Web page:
Rich in CBD, cannabis has been used for centuries to fight illness, improve sleep, and lower anxiety. Today, our understanding of the potential benefits of CBD is growing by leaps and bounds—more and more, CBD is seen as a powerful disease-fighting agent. Thanks to decades of scientific investigation, it’s now possible to get the benefits of CBD in supplement form.
They may be safe, but there's one massive problem: There's practically no scientific data to support the idea that a CBD-infused topical cream is any more effective than other topical pain relievers, like Tiger Balm, BenGay, or Icy Hot. Michelle Sexton, a San Diego-based naturopathic doctor and medical research director of the Center for the Study of Cannabis and Social Policy says that her patients do seem to have a great interest in CBD ointments, and roughly 40 percent of them have indeed tried one. However, these people are in her office now because the topicals didn’t work for them. "As a medical professional, my opinion is there’s little evidence to back up the claims being made—it’s all marketing for now," she says.
Even so, CBD seems to have found its natural target audience among the vegan-curious creative professionals who cluster in trendy hotels like the James New York-Nomad hotel, which offers a room-service CBD tasting menu featuring CBD-infused meatballs and sriracha-mayo House Tots. Or the Standard hotel outposts in Miami and New York, which sell $50 blood orange-flavored gumdrops by the upscale CBD brand Lord Jones in its minibars.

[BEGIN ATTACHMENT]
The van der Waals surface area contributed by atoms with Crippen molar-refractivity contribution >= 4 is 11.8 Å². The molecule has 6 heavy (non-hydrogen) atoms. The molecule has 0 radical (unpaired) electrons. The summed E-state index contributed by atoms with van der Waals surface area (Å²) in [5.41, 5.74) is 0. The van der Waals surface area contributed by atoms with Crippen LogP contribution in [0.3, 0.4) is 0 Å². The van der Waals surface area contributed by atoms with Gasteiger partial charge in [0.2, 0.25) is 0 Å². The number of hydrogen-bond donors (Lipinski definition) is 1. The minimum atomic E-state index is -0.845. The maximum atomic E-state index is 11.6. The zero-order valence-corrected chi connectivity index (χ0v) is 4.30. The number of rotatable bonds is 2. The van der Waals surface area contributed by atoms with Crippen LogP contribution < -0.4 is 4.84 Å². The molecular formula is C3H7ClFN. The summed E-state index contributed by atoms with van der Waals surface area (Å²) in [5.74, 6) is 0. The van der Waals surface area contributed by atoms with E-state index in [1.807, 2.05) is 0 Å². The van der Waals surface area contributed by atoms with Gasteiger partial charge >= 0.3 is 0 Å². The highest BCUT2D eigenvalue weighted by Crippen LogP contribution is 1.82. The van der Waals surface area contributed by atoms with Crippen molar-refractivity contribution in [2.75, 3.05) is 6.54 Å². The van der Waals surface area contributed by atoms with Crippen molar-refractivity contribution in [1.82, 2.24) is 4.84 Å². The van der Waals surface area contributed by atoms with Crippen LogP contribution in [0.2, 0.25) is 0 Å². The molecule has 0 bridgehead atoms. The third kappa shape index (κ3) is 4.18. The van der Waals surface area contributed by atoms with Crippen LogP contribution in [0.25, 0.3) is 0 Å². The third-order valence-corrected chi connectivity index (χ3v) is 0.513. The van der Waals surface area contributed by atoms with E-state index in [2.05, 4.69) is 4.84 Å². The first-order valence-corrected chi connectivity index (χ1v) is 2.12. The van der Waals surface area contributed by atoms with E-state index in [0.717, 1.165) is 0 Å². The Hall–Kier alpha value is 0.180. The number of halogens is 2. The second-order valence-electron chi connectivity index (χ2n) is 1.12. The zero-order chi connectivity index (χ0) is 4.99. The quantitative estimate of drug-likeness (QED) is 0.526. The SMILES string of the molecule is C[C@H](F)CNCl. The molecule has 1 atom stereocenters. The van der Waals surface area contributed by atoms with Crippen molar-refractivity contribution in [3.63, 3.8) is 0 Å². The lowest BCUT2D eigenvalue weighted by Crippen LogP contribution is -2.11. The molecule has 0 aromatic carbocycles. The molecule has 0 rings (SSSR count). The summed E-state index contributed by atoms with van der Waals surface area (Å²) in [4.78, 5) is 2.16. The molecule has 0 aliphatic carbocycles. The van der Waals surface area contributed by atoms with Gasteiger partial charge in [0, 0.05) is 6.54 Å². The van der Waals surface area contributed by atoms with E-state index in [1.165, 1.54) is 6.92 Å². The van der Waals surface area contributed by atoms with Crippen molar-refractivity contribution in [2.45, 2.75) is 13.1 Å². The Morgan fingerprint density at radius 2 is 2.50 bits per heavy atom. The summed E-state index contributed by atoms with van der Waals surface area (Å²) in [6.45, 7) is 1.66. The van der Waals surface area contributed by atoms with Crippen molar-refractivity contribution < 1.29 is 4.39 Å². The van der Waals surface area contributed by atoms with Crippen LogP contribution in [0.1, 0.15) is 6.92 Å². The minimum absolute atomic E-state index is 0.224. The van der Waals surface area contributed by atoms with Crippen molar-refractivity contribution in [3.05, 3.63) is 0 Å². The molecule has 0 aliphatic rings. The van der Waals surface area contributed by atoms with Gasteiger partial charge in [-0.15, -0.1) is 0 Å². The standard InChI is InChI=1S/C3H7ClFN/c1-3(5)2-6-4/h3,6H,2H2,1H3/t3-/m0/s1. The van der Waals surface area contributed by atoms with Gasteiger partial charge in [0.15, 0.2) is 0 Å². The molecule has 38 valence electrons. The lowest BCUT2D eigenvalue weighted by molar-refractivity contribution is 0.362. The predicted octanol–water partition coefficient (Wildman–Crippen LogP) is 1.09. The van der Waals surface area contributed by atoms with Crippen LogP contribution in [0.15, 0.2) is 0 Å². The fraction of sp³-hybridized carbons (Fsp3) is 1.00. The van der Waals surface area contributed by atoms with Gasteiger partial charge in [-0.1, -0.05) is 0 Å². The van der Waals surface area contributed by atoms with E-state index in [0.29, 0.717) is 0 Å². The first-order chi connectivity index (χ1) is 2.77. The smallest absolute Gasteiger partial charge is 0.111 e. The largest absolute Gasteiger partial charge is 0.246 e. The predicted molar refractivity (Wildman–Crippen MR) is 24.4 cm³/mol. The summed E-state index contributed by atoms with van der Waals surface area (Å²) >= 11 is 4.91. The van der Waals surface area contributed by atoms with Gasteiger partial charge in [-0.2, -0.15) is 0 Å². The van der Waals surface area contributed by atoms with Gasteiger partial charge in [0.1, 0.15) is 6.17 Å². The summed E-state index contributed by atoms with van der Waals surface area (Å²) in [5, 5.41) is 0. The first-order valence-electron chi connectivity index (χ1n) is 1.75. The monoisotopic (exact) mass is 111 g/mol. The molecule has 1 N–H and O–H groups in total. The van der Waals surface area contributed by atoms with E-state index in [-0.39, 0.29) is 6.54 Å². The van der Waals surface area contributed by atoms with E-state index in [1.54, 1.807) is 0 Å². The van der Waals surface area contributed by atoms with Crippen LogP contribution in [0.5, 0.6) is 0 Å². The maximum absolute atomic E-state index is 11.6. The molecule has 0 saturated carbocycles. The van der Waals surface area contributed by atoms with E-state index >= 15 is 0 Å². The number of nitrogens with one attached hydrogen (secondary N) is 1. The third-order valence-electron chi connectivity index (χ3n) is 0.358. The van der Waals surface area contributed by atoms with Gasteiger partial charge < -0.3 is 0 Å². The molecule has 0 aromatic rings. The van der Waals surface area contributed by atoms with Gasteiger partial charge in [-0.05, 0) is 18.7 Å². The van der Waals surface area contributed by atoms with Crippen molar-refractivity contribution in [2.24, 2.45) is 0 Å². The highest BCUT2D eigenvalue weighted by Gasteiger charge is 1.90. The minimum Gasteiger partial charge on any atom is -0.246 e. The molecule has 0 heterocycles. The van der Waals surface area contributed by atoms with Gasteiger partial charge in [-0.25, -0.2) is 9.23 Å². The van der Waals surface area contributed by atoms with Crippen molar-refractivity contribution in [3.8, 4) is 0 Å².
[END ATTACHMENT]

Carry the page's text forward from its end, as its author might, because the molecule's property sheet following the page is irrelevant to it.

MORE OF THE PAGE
CBD oil is most readily available as a tincture. This can be taken by applying a few drops under your tongue, holding in your mouth for a few moments so it can be absorbed, before swallowing. It can also be added to water or smoothies. A spray form is available (simply spritz under your tongue), as are capsules, creams that can be applied topically, and e-liquid for vape pens.
However (and this is very important), as has typically been the case with legal marijuana, the federal government mostly looks the other way while individual states decide how to treat CBD. As such, most states allow CBD products in some form, usually for medical purposes. The 30 states that have legalized medical marijuana include CBD products in that protection, while a number of other states have specific CBD laws that allow for those products in some form, so long as they also contain no more than a miniscule amount of THC. Only four states consider all cannabis-derived products, including CBD, to be illegal: Idaho, South Dakota, Nebraska and Kansas.
Despite this, CBD is something nobody knows much about, and certainly nobody is monitoring it properly. CBD is widely marketed as a supplement, despite the Food and Drug Administration saying it does not qualify as such (this is because it is an active ingredient in drugs which are either approved or under investigation to be approved). CBD goes largely unregulated by the agency; on the FDA’s FAQ page, a vague answer maintains there are “many factors in deciding whether or not to initiate an enforcement action.” The Department of Agriculture handles research grants and pilot programs for hemp, but that’s where its involvement ends.
CBD Topical Creams